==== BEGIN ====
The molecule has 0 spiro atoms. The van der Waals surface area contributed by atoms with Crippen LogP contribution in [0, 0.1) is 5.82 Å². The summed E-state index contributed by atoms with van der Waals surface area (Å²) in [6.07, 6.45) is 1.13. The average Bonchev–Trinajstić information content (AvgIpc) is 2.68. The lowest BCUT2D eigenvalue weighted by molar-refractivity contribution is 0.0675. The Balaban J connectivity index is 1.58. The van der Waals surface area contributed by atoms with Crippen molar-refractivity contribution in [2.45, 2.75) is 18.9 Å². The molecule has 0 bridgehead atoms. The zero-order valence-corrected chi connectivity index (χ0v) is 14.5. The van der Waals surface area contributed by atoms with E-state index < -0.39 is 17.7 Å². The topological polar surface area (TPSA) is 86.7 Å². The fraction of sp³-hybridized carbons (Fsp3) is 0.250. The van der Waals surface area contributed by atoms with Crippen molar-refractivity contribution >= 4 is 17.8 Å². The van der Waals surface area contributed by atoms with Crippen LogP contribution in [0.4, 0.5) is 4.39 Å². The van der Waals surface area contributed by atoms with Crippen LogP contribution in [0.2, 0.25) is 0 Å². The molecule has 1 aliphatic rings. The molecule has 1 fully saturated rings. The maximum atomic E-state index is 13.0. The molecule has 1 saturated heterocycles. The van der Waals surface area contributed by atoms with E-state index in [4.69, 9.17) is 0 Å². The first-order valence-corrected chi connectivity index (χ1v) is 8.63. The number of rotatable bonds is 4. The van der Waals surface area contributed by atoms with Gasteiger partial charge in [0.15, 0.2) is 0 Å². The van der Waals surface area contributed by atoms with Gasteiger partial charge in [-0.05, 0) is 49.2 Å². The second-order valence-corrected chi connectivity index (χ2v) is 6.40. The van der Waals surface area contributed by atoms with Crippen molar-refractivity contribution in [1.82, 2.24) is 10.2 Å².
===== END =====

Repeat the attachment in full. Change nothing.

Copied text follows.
The molecule has 0 spiro atoms. The van der Waals surface area contributed by atoms with Crippen LogP contribution in [0, 0.1) is 5.82 Å². The summed E-state index contributed by atoms with van der Waals surface area (Å²) in [6.07, 6.45) is 1.13. The average Bonchev–Trinajstić information content (AvgIpc) is 2.68. The lowest BCUT2D eigenvalue weighted by molar-refractivity contribution is 0.0675. The Balaban J connectivity index is 1.58. The van der Waals surface area contributed by atoms with Crippen molar-refractivity contribution in [2.45, 2.75) is 18.9 Å². The molecule has 0 bridgehead atoms. The zero-order valence-corrected chi connectivity index (χ0v) is 14.5. The van der Waals surface area contributed by atoms with E-state index < -0.39 is 17.7 Å². The topological polar surface area (TPSA) is 86.7 Å². The fraction of sp³-hybridized carbons (Fsp3) is 0.250. The van der Waals surface area contributed by atoms with Crippen molar-refractivity contribution >= 4 is 17.8 Å². The van der Waals surface area contributed by atoms with Crippen LogP contribution in [0.4, 0.5) is 4.39 Å². The van der Waals surface area contributed by atoms with Crippen LogP contribution in [0.2, 0.25) is 0 Å². The molecule has 1 aliphatic rings. The molecule has 1 fully saturated rings. The maximum atomic E-state index is 13.0. The molecule has 1 saturated heterocycles. The van der Waals surface area contributed by atoms with E-state index in [4.69, 9.17) is 0 Å². The first-order valence-corrected chi connectivity index (χ1v) is 8.63. The number of rotatable bonds is 4. The van der Waals surface area contributed by atoms with Gasteiger partial charge in [0.15, 0.2) is 0 Å². The van der Waals surface area contributed by atoms with Gasteiger partial charge in [-0.05, 0) is 49.2 Å². The second-order valence-corrected chi connectivity index (χ2v) is 6.40. The van der Waals surface area contributed by atoms with Crippen molar-refractivity contribution in [1.82, 2.24) is 10.2 Å².